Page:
Tuesday, May 15, 2012

Almost Like a B&N

I'm not one for self-promotion - especially when it comes to my writing - but I thought I'd try something a little bit different.

Many of you have probably figured out that I'm a little stuck with Murphy and Me. Mostly because I finished Sophomore Fall and started Sophomore Spring to have an excerpt to apply for the Trias Writer in Residence Workshop, and I kind of haven't touched the new writing process really at all yet, and I've been trying to edit my way through the first 59 pages of printed manuscript. So that's kind of stalled out right where it's at and I'm not entirely when I'm going to be doing something new with it, since I chose the retyping the whole damn thing route in terms of editing. I was already leaning that way, my professor also suggested it....


Maybe some of you knew this - and maybe some of you didn't - but I have this tendency to work on more than one project at a time. That way, if and when writer's block (yes, it's a real thing, and really frustrating to work with at times) hits, then I'm not totally stuck not writing for however long it takes to break out of the funk. In some cases - like with parts of The Crossing, that massive thing in composition books - it could be anywhere from a couple weeks to over six months. Patience, when writing, is key.

I have other projects, other novels in progress, that while not in the same sort of genre as Murphy and Me are somewhat in the same style and voice. So I thought I would go ahead and share their blurbs, their links, and a little bit about the inspiration behind the story. That way, while you're waiting on Murphy and Me to do something or actually go somewhere - hopefully in the direction of a publishing contract - you might find something else you like just as much, maybe more.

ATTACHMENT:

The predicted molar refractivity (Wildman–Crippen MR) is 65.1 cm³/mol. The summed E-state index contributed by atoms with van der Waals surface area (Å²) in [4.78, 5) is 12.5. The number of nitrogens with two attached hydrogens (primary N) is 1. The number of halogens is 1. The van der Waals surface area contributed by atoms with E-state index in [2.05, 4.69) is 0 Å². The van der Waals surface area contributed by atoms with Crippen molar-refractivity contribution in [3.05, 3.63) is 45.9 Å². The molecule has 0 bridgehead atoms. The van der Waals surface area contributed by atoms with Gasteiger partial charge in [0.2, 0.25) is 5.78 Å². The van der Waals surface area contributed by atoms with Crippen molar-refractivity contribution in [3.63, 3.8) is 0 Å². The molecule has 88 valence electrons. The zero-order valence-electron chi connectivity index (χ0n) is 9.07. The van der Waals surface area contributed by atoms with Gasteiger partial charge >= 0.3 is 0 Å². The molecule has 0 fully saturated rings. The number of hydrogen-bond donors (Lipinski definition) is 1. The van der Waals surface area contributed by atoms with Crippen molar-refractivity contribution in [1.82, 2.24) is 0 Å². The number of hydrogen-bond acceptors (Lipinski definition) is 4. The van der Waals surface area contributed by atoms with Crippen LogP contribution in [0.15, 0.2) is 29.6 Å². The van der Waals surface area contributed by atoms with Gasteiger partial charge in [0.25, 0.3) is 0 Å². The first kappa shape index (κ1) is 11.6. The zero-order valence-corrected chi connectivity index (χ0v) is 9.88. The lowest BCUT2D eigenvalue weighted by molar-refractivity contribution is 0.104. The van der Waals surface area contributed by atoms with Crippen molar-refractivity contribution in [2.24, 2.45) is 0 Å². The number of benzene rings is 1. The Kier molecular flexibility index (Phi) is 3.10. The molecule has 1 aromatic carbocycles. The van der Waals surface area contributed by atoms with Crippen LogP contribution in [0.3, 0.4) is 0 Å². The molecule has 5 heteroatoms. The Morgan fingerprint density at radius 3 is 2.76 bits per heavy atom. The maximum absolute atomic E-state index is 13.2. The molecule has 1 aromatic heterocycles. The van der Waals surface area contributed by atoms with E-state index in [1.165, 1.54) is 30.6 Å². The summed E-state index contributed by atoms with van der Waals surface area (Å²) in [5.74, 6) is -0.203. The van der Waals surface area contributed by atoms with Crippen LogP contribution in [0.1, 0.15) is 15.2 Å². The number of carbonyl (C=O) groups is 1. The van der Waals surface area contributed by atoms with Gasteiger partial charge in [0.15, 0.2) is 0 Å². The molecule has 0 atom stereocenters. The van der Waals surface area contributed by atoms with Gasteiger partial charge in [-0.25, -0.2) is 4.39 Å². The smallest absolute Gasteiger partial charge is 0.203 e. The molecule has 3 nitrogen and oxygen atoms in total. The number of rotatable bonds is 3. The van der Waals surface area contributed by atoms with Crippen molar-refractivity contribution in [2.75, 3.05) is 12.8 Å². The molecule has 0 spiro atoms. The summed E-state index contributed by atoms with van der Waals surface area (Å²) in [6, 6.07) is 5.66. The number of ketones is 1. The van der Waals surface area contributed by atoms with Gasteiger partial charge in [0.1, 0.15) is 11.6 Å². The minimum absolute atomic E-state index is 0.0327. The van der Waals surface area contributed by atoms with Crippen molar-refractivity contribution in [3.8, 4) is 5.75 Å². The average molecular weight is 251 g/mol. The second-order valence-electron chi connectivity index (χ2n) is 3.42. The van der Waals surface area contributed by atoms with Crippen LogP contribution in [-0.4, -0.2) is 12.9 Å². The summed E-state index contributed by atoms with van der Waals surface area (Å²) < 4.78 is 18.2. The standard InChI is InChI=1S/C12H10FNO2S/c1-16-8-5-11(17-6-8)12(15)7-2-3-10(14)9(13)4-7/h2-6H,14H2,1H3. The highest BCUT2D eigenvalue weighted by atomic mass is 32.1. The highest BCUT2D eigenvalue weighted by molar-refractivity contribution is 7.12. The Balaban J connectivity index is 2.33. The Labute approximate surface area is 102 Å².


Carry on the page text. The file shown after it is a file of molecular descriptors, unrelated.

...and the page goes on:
Eleanora Hope knew from the tender age of four what she was destined for – she was the latest in a long line of Sages, those charged with keeping the dead beneath the graveyard ground – and she had more than willingly accepted the task at hand. At eighteen she was the youngest Sage, a byproduct of the passing of her grandmother, Lynette, fifteen years after the murder of Ella’s parents. And while the dead might deem otherwise, Ella was more than content with the life she had reconciled herself to.

Until Azrael and Aeryn literally drop in and introduce her to part of reality she hadn’t rightly considered. With two voluntary fallen angels – one who might not be as angelic as he should be – they turn Ella’s quiet existence as Sage sideways. Now with the possibility of an apocalypse and a power-hungry council of women after her graveyard, Earth seems to have become the proverbial war zone, and the lines between angel, demon, human, and Sage are more than a little blurred.

But if life weren’t complicated, it wouldn’t be worth living. And life for this Sage is far from simple.

Sage was born out of the cemetery by the Colleges and walking through there with my best friend and her camera in the fall of our sophomore year. It originally started out as my National Novel Writing Month story, but I didn't finish even remotely close in the month of November, and it's sort of turned into an ongoing project. 

The Icicle Man
Mari's life was to look after the animals on the small farm she and her mother kept in the New York Adirondacks. Other girls had come back from college looking to settle down, shack up, and raise babies. She'd come back to the farm and its simplicity. It was all she wanted. Until she met Jack. Or rather, Jack met her on her way through the forest to her grandmother's.